Already worrying, the association between increasing population and decreasing arable land will become increasingly problematic in the future. However, the loss of arable land is mainly due to soil degradation due to a phenomenon of salinization. What if we managed to cultivate directly in seawater?
A huge challenge for the future
The equation is simple. Humanity will number around 10 billion people in 2050 according to the United Nations. While our lifestyles show certain excesses such as malnutrition, famines but also food waste, we will have to try to increase food production. Unfortunately, the area of cultivable land is gradually decreasing. As a study by the University of Sheffield (UK) in 2015 explained, this decrease in arable land is a global disaster. Indeed, the world has lost about a third of this land over the past four decades!
One of the main causes of the loss of cultivable land is soil degradation. However, among the causes of soil degradation we find a salinization phenomenon mainly affecting developing countries. The fact that the rise in sea level increases the salt level of the rivers irrigating the fields. Unfortunately, this phenomenon is aggravated by the lack of precipitation, which is essential for the natural “leaching” of the soil.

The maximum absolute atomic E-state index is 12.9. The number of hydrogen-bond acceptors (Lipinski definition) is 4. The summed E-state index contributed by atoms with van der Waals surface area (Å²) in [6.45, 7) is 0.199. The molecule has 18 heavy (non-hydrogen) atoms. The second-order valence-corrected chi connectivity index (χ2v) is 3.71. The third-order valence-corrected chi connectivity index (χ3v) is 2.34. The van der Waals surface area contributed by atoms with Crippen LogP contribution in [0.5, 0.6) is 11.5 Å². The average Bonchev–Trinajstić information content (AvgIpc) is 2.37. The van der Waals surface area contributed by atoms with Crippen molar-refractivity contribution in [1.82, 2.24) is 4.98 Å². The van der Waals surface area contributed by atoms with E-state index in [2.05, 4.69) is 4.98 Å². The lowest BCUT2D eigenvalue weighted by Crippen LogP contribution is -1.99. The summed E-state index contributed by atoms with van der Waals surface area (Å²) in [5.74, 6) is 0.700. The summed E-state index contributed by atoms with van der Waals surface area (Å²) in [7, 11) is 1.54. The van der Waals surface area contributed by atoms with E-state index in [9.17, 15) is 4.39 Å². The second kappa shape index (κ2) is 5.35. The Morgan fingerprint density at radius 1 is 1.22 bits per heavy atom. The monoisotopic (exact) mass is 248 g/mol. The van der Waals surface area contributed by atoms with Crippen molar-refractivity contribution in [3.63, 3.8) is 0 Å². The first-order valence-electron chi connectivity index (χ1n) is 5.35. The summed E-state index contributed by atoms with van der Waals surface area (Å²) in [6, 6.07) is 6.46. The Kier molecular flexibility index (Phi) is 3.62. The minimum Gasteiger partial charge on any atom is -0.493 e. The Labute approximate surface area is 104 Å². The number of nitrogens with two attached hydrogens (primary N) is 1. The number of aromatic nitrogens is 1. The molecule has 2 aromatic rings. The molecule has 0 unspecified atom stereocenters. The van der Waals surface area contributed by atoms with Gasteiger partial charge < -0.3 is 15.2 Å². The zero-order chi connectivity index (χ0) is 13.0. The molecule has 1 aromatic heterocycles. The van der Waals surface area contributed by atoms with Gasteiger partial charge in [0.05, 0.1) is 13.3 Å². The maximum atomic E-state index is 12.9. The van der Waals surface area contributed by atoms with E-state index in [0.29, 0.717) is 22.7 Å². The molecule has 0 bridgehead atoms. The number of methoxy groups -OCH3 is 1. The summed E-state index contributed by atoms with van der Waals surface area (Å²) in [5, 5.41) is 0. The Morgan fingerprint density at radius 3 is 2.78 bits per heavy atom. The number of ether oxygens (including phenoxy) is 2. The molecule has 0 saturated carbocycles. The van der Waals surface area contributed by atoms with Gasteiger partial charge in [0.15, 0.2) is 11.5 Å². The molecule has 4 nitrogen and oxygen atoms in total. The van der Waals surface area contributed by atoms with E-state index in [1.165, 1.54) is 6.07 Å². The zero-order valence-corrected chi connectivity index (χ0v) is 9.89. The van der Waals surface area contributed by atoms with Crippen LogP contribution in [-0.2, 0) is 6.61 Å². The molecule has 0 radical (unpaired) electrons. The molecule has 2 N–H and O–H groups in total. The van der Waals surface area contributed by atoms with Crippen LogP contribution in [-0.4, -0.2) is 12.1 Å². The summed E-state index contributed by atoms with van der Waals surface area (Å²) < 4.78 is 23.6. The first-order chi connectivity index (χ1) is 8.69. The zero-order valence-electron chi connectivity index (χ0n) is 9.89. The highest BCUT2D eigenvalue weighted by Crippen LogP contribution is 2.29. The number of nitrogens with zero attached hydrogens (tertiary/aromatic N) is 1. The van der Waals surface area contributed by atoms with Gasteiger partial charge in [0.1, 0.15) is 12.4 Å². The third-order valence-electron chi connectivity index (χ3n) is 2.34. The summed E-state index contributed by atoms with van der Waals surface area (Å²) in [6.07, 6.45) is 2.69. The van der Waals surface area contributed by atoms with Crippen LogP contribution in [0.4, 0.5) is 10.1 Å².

Growing plants in the sea
Faced with this problem, the issue of which is obviously crucial, several companies are working on solutions, as explained in an article by Wired published on June 17, 2020. The article mentions Agri sea, a British start-up whose objective is to allow a tolerance of cultures to salt. And, the means mentioned to achieve this is none other than the famous genome editing tool CRISPR-Cas9. This company isolates stem cells from plants such as rice and edits their genes by inserting a DNA sequence into them.
Research is continuing and proof of the concept’s viability must be provided. To this end, Agri sea filed a patent in February 2021 and unveiled a pilot project. By the end of this year, these modified rice plants will end up on floating farms off the coast of Kenya. However, in this country a third of the freshwater is impacted by salinization.
There is also the company Seawater Solutions. This has a very different approach from that of Agri sea. Indeed, it is a question here of cultivating plants naturally tolerant to salt. This company creates artificial salt marshes in Scotland by submerging degraded coastal farmland. She cultivates several plants there, including the samphire (Salicornia European), more commonly known as “sea bean”.